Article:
All my life I’ve experienced spontaneous moments when I find myself thinking “God, I love my life!” They don’t occur while I’m gazing at the Taj Mahal or the ceiling of the Sistine Chapel, but when I’m quietly savoring some unexpected, simple joy. I remember such a feeling years ago, arriving home from a bike ride on a perfect autumn day.
I had another one of those experiences today, driving home from a late afternoon movie, reliving the simple pleasures of the day:
I’ve fooled around with meditation a long time. But it became a regular part of my life five years ago when I found a technique that helped me sleep (earlier post: http://bit.ly/sbS6BV). I’ve been doing this meditation when I wake up in the middle of the night for a bathroom break, and it’s now a favorite time of day. The house is quiet. No distractions. It’s as good as — maybe better than — sleeping.
I had an 11am haircut appointment, which I cancelled because I was feeling drowsy and didn’t want to drive downtown that way. At 10:30, a good friend called to talk about a problem he was having. After the call, in the unexpected hour of free time I’d suddenly acquired, I sat in my “reading rocking chair” in the living room, looked out the window and did NOTHING. (A few smooth jazz CDs enhanced the mood: David Benoit’s “Shadows,” “Late Night Sax,” Johnny Hodge’s “Triple Play,” and the “Benoit/Freeman Project.”) Earlier this week, I had enjoyed a similar experience of zen-like quietness on my back porch, which was similarly wonderful.
I must keep creating these happy, quiet, do-nothing daydreams… though I suppose “contemplation” sounds classier.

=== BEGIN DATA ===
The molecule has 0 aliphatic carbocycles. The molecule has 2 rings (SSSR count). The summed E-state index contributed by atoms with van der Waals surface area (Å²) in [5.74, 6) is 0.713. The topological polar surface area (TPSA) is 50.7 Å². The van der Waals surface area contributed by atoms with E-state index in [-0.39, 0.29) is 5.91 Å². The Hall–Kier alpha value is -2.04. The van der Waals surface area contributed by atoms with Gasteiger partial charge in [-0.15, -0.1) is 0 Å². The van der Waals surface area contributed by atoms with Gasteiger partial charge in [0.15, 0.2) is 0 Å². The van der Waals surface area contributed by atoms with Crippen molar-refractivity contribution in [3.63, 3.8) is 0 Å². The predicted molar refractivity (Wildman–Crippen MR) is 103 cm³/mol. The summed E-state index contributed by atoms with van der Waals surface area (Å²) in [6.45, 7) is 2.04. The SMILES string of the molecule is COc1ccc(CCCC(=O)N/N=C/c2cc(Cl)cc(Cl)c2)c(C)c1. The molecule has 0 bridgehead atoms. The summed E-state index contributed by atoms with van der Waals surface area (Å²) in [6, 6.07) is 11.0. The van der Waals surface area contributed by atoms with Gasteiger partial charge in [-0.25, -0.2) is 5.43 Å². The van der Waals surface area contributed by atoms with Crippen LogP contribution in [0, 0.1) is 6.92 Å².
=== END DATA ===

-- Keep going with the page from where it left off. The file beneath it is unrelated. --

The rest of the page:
The Movie “The Way”
I was planning to take in the movie J. Edgar at the Avalon, a neighborhood nonprofit movie house, but I took a nap after lunch and missed the start time. Instead, I saw The Way. When the movie opens, uptight father Tom (played by 70-year-old Martin Sheen) is driving only-son Daniel, (played by real-life son Emilio Estevez) to the airport, where Daniel plans to begin yet another one of his restless wanderings — a source of friction between the two.
Later, Tom learns that Daniel has died during a storm in the Pyrenees, at the start of his planned 500-mile trek on El Camino de Santiago (The Way of St. James) — the route pilgrims have taken for centuries to Santiago de Compostela in Galicia, the northwest corner of Spain.
When he arrives in France, Tom decides to take Daniel’s ashes and complete the journey himself. Along “the way,” he is joined by three traveling companions who are, like Tom, also looking for some new meaning in their lives: an overweight, boisterous Dutchman who wants to lose the weight that has kept his wife from having sex with him; a sullen, angry Canadian who wants to conquer her nicotine addiction; and an Irishman with writer’s bloc.
The stunning cinematography in the movie reminded me of the trip that my pal Daniel and I took in May, 2007, when we drove eastward across northern Spain — from the Atlantic to Provence in France. We made our own “easier” pilgrimage to Santiago de Composteda, where I took this tilted photo of the ornate church: the final destination of the pilgrims along “The Way”:
We didn’t see a High Mass like the spectacular one shown in the movie, with the huge incense burner swinging up and down the aisle. And we zipped along at 75mph on highways that paralleled much of El Camino de Santiago. I wished we’d had a month or two (and for me, the stamina) to experience this journey as pilgrims have for centuries.
Some reviewers have dismissed The Way as “treacly sweet.” But hey! Some of us like “treacly sweet.”
I thoroughly enjoyed it.
So, a Normal Day Becomes a “Love My Life!” Day’
Driving home from the movie, I thought how the movie ended where it began… just as my own special day ended where it began: with love for family and friends. Now, how treacly sweet can you get?!